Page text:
We study the weather forecast daily on the internet, and it looked as though the rainy season was starting to peter out. That was until last Saturday night, when it started raining at nightfall and continued throughout the night and into the morning.
Of course we are living in Sucre, about 20 kilometres from our land, and it often rains in the city and doesn't out in the countryside. But this time it was not to be, and we knew we were in for a shock when we had trouble negotiating the normally dry river in our 4 x 4 on the way up to our land.
The living room resembled a swimming pool and our immediate concern was to remove any water that might have seeped into the foundations underneath the enormous 5 metre columns we were building at the front of this area.
We had been ready to pour the second part of the concrete roof early this week, and all the beams and insulation pads had been installed. We had put tarpaulins over all areas as best we could, but the sheer volume of water had proved too much for our efforts to waterproof the adobe walls underneath.
The wooden poles placed to support the roof beams had been carefully measured to ensure a gentle run off of rainwater from the finished roof. But the rain had saturated the dirt floor and the poles had sunk.
The adobe arch leading into one of the bathrooms had collapsed.
The same bathroom arched window had also collapsed.
Throughout the section prepared for covering with the roof this week there was further damage to be seen.
Even my bedroom, which had a roof on, didn't escape the rain, as the water from the living room area had run down the sloping corridor.....
and the electrical box installed ready for our power hookup this week suffered a drenching, too.
But we pumped out and bailed out the living room with buckets until the area was reasonably dry.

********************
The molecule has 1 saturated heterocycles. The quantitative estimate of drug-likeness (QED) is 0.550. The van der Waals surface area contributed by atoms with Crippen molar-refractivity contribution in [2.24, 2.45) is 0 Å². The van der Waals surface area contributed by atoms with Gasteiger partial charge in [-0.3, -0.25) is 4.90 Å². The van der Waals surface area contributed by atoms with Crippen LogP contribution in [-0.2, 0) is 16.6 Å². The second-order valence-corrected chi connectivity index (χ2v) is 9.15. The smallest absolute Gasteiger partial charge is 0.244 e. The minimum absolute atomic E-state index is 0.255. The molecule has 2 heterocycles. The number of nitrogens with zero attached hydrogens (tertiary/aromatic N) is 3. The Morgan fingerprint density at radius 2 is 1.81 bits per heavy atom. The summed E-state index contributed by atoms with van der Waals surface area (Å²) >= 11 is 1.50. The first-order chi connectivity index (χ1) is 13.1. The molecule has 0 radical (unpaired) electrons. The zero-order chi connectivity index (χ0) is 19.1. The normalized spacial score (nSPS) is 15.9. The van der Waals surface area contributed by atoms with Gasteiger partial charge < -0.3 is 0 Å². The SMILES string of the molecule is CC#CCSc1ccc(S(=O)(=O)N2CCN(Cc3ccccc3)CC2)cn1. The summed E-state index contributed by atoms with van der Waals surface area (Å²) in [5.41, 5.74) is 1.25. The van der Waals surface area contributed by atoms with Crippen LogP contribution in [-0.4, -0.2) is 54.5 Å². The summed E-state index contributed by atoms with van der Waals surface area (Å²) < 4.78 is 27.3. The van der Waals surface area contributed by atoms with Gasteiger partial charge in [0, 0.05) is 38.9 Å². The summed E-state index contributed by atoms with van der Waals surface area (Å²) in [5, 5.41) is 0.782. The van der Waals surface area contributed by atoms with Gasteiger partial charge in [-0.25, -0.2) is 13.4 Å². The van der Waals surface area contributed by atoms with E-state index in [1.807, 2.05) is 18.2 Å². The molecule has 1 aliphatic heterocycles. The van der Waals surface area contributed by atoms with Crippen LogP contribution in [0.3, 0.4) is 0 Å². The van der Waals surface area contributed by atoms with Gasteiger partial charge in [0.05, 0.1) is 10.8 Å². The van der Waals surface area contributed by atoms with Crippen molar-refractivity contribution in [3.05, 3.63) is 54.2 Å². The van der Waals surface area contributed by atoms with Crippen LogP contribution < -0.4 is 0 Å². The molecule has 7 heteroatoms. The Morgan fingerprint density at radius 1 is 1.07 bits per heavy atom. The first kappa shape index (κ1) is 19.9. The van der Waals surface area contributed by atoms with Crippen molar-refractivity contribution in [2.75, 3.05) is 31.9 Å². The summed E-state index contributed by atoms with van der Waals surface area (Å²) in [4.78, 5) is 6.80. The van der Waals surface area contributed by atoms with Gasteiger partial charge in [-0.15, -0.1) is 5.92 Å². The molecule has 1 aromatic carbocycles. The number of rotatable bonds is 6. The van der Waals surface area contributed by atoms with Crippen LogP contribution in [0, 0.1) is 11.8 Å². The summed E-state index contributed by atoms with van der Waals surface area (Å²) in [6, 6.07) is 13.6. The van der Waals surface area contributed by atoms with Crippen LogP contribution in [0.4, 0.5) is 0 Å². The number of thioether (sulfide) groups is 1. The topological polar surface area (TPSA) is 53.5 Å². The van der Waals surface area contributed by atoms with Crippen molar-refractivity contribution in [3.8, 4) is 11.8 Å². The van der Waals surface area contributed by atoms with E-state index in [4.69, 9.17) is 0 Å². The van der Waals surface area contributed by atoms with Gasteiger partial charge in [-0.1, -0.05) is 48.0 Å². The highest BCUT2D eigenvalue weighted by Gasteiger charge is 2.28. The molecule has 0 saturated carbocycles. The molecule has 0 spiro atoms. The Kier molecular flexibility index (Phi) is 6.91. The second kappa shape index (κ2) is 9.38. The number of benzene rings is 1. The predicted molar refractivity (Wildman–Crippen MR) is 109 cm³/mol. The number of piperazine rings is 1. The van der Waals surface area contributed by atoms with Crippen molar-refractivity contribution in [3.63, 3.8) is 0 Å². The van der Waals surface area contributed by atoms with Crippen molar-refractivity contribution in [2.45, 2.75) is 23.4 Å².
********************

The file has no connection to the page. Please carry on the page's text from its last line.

Today we explored many options with our maestros as to how to proceed with the roof. The common concensus was to place wooden lintels over damaged areas next to the roof beams, pour the concrete roof and then rebuild the archways from within.
This has been our first setback during our experimental build. Yesterday we felt rather knocked down, but we have already bounced back and are optimistic that our beautiful house WILL emerge from this and any further challenges from mother nature.
ABOUT SKY HACIENDA
June Donaldson and Edward Garry live at an altitude of 2,600 metres in Mosoj Llajta, Yotala, 20 minutes from the colonial city of Sucre in Bolivia, South America. Using earth and stones from the land, we have sculpted beautiful buildings which compliment the high desert landscape and incorporate creative and innovative elements of design.
We have designed a high quality hotel in Sucre for guests who want to get off the treadmill of travelling from city to city in South America. At Sky Hacienda you can dictate your own timing and choose how to enjoy your stay, whether it is doing very little or exploring the best that the Andes in Bolivia has to offer.